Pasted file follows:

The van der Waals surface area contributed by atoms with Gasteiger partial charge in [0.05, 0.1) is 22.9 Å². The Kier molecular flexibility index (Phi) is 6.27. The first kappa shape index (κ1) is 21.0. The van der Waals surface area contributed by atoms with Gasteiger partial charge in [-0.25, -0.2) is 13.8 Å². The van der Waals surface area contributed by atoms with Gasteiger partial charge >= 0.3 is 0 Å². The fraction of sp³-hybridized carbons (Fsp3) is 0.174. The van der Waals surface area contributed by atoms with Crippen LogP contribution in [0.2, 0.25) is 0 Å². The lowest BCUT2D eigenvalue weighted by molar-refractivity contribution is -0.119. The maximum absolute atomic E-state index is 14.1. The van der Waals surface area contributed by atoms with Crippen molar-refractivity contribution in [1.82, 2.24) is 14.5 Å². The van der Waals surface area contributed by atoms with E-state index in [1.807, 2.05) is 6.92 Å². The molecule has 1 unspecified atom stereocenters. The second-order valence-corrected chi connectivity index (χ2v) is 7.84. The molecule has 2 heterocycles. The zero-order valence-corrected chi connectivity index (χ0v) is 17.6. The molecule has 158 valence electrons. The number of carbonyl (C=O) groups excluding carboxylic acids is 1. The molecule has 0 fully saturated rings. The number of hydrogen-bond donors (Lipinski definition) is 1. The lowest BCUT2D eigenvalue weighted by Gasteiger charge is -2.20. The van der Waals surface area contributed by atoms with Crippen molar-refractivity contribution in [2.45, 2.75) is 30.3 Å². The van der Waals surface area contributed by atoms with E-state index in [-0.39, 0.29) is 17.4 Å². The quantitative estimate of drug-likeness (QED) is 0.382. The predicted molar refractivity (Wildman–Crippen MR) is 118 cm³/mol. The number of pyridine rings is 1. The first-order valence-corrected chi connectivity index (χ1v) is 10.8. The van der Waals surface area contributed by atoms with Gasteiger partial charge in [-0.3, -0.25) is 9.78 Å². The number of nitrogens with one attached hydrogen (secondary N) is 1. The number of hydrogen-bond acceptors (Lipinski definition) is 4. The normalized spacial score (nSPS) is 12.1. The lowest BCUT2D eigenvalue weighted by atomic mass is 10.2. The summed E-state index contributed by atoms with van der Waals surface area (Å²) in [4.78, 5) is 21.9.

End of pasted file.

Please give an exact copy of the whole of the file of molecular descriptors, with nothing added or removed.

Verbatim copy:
The van der Waals surface area contributed by atoms with Gasteiger partial charge in [0.05, 0.1) is 22.9 Å². The Kier molecular flexibility index (Phi) is 6.27. The first kappa shape index (κ1) is 21.0. The van der Waals surface area contributed by atoms with Gasteiger partial charge in [-0.25, -0.2) is 13.8 Å². The van der Waals surface area contributed by atoms with Gasteiger partial charge >= 0.3 is 0 Å². The fraction of sp³-hybridized carbons (Fsp3) is 0.174. The van der Waals surface area contributed by atoms with Crippen LogP contribution in [0.2, 0.25) is 0 Å². The lowest BCUT2D eigenvalue weighted by molar-refractivity contribution is -0.119. The maximum absolute atomic E-state index is 14.1. The van der Waals surface area contributed by atoms with Crippen molar-refractivity contribution in [1.82, 2.24) is 14.5 Å². The van der Waals surface area contributed by atoms with E-state index in [1.807, 2.05) is 6.92 Å². The molecule has 1 unspecified atom stereocenters. The second-order valence-corrected chi connectivity index (χ2v) is 7.84. The molecule has 2 heterocycles. The zero-order valence-corrected chi connectivity index (χ0v) is 17.6. The molecule has 158 valence electrons. The number of carbonyl (C=O) groups excluding carboxylic acids is 1. The molecule has 0 fully saturated rings. The number of hydrogen-bond donors (Lipinski definition) is 1. The lowest BCUT2D eigenvalue weighted by Gasteiger charge is -2.20. The van der Waals surface area contributed by atoms with Crippen molar-refractivity contribution in [2.45, 2.75) is 30.3 Å². The van der Waals surface area contributed by atoms with E-state index in [-0.39, 0.29) is 17.4 Å². The quantitative estimate of drug-likeness (QED) is 0.382. The predicted molar refractivity (Wildman–Crippen MR) is 118 cm³/mol. The number of pyridine rings is 1. The first-order valence-corrected chi connectivity index (χ1v) is 10.8. The van der Waals surface area contributed by atoms with Gasteiger partial charge in [-0.3, -0.25) is 9.78 Å². The number of nitrogens with one attached hydrogen (secondary N) is 1. The number of hydrogen-bond acceptors (Lipinski definition) is 4. The normalized spacial score (nSPS) is 12.1. The lowest BCUT2D eigenvalue weighted by atomic mass is 10.2. The summed E-state index contributed by atoms with van der Waals surface area (Å²) in [4.78, 5) is 21.9.